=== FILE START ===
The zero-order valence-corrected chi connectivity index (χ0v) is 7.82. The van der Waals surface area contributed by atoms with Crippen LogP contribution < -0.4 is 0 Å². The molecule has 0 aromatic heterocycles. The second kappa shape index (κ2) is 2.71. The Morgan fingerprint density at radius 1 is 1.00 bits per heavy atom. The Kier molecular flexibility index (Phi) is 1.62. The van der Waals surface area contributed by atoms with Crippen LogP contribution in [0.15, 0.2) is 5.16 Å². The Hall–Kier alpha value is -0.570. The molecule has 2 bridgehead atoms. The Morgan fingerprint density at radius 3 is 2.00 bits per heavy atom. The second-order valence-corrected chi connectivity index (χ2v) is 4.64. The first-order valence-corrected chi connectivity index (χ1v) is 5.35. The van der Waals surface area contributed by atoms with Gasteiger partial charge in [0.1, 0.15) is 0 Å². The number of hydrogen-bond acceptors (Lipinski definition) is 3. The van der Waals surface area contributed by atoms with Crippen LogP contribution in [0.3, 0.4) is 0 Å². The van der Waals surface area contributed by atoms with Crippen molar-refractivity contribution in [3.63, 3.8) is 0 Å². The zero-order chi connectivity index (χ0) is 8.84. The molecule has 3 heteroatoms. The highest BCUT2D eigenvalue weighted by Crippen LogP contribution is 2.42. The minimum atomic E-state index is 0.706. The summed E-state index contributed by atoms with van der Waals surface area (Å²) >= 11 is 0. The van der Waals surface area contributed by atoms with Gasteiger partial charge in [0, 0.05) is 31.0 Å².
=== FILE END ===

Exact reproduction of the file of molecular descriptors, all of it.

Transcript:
The zero-order valence-corrected chi connectivity index (χ0v) is 7.82. The van der Waals surface area contributed by atoms with Crippen LogP contribution < -0.4 is 0 Å². The molecule has 0 aromatic heterocycles. The second kappa shape index (κ2) is 2.71. The Morgan fingerprint density at radius 1 is 1.00 bits per heavy atom. The Kier molecular flexibility index (Phi) is 1.62. The van der Waals surface area contributed by atoms with Crippen LogP contribution in [0.15, 0.2) is 5.16 Å². The Hall–Kier alpha value is -0.570. The molecule has 2 bridgehead atoms. The Morgan fingerprint density at radius 3 is 2.00 bits per heavy atom. The second-order valence-corrected chi connectivity index (χ2v) is 4.64. The first-order valence-corrected chi connectivity index (χ1v) is 5.35. The van der Waals surface area contributed by atoms with Gasteiger partial charge in [0.1, 0.15) is 0 Å². The number of hydrogen-bond acceptors (Lipinski definition) is 3. The van der Waals surface area contributed by atoms with Crippen LogP contribution in [0.3, 0.4) is 0 Å². The van der Waals surface area contributed by atoms with Crippen molar-refractivity contribution in [3.63, 3.8) is 0 Å². The zero-order chi connectivity index (χ0) is 8.84. The molecule has 3 heteroatoms. The highest BCUT2D eigenvalue weighted by Crippen LogP contribution is 2.42. The minimum atomic E-state index is 0.706. The summed E-state index contributed by atoms with van der Waals surface area (Å²) >= 11 is 0. The van der Waals surface area contributed by atoms with Gasteiger partial charge in [0, 0.05) is 31.0 Å².